The Larry Nassar sex scandal at Michigan State University was tragic for many reasons. One of them was the fact that so many people within the athletic department knew what was going on. But for years, no one said anything. As a result, hundreds of young women were abused within MSU’s facilities over the course of 24 years. The case is a sober reminder that security at your organization is everyone’s job.
What’s more, failure to participate in security undermines security.
No matter who you are or what your role in your company, it’s your job to say something if you see something. In many organizations, that philosophy is often overlooked or ignored. I have a colleague who was assessing security at a hospital. During his walk-through, he asked a doctor about a door that was propped open. “That is not my responsibility,” the doctor huffed. “I am not security. They need to make sure this door is secure.”
That excuse won’t make much difference when an active shooter uses that door to enter the building. The doctor could easily mitigate a tragic event by taking three seconds to shut the door.
Many incidents that occur at work could have been easily prevented if someone had said something. Instead, personal harm and major corporate loss happen due to people’s negligence and ignorance. It’s everyone’s responsibility to protect your organization.
This is a looming problem for every organization. Everytime I do an assessment, these issues are generally there. What causes the problem, and what can you do to fix it at your organization? Let’s take a look.
Why Don’t We Promote Security at Work?
Why don’t people contribute to the security of their own workplaces? There are several reasons—some more understandable than others. Here are the ones I see most often when I conduct physical security assessments.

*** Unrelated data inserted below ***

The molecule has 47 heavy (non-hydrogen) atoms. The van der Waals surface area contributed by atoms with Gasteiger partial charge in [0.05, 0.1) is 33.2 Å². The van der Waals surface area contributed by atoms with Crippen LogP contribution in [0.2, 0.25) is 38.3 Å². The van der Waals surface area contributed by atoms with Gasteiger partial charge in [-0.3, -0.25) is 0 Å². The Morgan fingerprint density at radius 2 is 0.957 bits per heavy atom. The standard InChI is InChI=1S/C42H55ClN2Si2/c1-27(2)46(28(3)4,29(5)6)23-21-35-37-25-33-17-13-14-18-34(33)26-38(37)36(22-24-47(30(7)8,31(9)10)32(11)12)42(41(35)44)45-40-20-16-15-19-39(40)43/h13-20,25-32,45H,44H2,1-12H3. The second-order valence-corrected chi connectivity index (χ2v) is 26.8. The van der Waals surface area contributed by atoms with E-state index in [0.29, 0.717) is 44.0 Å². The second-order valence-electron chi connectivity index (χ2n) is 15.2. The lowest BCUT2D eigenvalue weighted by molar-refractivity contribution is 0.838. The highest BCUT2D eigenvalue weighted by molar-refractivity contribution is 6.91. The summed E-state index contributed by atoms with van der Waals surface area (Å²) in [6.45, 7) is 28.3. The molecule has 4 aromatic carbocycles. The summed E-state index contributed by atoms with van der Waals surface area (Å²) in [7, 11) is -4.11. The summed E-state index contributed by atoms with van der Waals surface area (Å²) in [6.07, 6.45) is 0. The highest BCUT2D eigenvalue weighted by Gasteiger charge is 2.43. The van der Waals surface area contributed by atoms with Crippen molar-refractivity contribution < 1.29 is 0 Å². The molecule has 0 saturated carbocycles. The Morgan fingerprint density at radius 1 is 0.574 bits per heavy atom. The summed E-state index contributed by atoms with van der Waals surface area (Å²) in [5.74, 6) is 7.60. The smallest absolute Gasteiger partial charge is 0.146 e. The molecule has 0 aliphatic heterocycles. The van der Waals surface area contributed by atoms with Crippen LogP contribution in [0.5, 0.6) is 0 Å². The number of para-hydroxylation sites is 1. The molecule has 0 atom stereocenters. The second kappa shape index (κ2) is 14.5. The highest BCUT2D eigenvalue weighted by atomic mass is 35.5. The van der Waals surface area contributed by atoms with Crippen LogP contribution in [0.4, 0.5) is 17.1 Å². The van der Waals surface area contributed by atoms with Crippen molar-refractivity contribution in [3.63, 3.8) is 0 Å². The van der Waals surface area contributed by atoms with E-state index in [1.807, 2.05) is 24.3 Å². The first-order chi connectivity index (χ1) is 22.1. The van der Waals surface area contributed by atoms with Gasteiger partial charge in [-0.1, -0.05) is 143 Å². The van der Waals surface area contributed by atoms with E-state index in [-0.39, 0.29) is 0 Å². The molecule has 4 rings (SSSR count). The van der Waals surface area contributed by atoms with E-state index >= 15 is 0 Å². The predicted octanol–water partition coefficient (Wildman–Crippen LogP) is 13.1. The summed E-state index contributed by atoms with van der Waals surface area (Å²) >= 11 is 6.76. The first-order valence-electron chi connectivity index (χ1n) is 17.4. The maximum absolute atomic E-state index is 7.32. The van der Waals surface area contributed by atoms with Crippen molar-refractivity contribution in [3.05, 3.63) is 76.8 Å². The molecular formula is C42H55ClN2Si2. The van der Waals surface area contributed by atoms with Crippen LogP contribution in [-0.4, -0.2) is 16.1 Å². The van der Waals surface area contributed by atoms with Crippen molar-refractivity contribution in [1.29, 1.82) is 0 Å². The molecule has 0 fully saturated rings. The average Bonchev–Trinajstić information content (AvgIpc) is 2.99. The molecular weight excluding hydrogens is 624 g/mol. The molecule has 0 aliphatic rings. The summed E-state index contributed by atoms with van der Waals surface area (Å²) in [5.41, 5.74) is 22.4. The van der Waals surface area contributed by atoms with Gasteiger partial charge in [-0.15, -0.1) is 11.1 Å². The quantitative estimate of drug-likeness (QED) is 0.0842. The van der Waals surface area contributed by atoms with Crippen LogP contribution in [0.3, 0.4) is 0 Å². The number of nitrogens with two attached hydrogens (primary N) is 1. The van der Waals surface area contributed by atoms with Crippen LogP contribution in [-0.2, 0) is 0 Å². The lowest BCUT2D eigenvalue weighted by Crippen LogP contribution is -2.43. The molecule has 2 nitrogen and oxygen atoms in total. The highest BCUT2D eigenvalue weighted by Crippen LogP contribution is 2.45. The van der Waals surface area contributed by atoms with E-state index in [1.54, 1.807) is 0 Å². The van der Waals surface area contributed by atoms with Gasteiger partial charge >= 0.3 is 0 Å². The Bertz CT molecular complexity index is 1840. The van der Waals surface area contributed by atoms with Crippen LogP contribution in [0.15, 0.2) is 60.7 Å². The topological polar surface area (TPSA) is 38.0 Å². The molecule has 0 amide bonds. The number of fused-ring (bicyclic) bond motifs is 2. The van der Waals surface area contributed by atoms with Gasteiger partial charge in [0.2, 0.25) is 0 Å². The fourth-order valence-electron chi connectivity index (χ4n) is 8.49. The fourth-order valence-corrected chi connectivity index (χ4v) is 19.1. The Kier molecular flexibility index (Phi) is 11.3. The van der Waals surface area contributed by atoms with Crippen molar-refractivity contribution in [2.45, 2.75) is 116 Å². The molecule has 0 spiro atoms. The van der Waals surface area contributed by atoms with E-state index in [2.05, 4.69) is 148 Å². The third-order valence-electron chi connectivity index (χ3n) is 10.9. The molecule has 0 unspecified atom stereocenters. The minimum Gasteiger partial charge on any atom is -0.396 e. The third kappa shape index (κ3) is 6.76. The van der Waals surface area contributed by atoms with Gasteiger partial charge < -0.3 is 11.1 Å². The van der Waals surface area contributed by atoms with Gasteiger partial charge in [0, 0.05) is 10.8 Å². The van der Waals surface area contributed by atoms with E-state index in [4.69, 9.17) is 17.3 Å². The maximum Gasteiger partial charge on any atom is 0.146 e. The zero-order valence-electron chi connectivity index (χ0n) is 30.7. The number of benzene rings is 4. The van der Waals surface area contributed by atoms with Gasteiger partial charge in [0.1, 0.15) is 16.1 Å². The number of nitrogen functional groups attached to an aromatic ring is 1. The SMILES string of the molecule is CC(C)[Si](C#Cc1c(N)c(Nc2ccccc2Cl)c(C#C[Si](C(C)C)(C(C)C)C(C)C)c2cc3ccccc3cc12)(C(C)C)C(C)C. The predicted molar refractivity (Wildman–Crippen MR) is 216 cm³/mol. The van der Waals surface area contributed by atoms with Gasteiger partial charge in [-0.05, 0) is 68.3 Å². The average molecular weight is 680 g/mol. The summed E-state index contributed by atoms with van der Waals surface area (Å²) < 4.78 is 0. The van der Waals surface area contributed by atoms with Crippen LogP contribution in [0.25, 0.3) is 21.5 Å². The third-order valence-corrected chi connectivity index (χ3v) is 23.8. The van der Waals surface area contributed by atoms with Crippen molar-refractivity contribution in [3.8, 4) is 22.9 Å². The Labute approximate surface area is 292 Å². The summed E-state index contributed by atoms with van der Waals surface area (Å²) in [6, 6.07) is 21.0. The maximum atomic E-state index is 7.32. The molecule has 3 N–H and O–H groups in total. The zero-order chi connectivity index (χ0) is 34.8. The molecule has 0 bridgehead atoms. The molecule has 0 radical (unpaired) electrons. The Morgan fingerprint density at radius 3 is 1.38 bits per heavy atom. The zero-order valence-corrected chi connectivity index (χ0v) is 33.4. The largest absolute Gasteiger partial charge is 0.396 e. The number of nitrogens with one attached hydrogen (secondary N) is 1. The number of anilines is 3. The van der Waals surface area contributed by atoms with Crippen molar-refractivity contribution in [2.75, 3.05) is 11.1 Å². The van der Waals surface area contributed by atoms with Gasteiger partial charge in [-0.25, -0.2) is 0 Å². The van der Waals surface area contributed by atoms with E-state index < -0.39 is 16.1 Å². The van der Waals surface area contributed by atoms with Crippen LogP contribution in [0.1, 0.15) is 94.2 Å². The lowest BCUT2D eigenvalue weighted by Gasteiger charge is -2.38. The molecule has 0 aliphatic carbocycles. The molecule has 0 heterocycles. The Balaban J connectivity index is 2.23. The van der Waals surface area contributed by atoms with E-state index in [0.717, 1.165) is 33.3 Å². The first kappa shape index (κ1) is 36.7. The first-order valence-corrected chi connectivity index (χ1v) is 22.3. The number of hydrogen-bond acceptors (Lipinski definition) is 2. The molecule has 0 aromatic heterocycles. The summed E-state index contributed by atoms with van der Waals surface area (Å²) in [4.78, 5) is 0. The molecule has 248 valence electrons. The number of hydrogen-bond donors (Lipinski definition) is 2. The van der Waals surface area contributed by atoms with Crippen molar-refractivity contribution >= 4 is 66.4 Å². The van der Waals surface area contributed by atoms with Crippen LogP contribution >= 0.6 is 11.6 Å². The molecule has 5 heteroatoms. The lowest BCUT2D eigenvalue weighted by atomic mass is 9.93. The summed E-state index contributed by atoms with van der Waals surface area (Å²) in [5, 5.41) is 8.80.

We often tell ourselves that it’s no big deal—it’ll never happen to us. Statistically, they’re right...sort of. Event X or Event Y will probably never happen. But when you consider all the possible events that could occur when you ignore security, suddenly you’re likely to be the victim of one or more of them.
People may be afraid to report a crime that happens at work. Often, when a victim reports an assault or harassment, they risk their reputation, their privacy, their status and even their employment. For many, that’s too great a risk, so they remain silent.
Lack of awareness
People in your building simply aren’t aware of the issues. They don’t think about security as part of their job, and the issues aren’t on their radar. The average employee doesn’t think like a security consultant, so they never see the problems or imagine the consequences.
Today’s culture places value on being polite, and usually that’s a good thing. But when good manners get in the way of good security, being polite can be risky. The culture of the workplace needs to value safety above manners. That might mean not holding the door open for the person behind you, or not sharing your password with others.
Go deeper—check this out! Top 5 Security Threats Hiding in Plain Sight
7 Steps to Creating a Culture of Security
If your building’s physical security is truly going to be effective, it is critical for your organization’s leadership to foster a corporate culture of security. Proactively challenge the stereotype that security is a lesser activity reserved for low-level employees. Instead, make it the mission of every employee to safeguard the company and one another.
The stigma of security can be hard to overcome, but when upper management and executives take on security responsibilities themselves, the change is much more effective. How do you do that? Here are seven steps to get you started.
Handpicked related content: Don’t Stop at the Door—Keep Employees Safe Outside of Work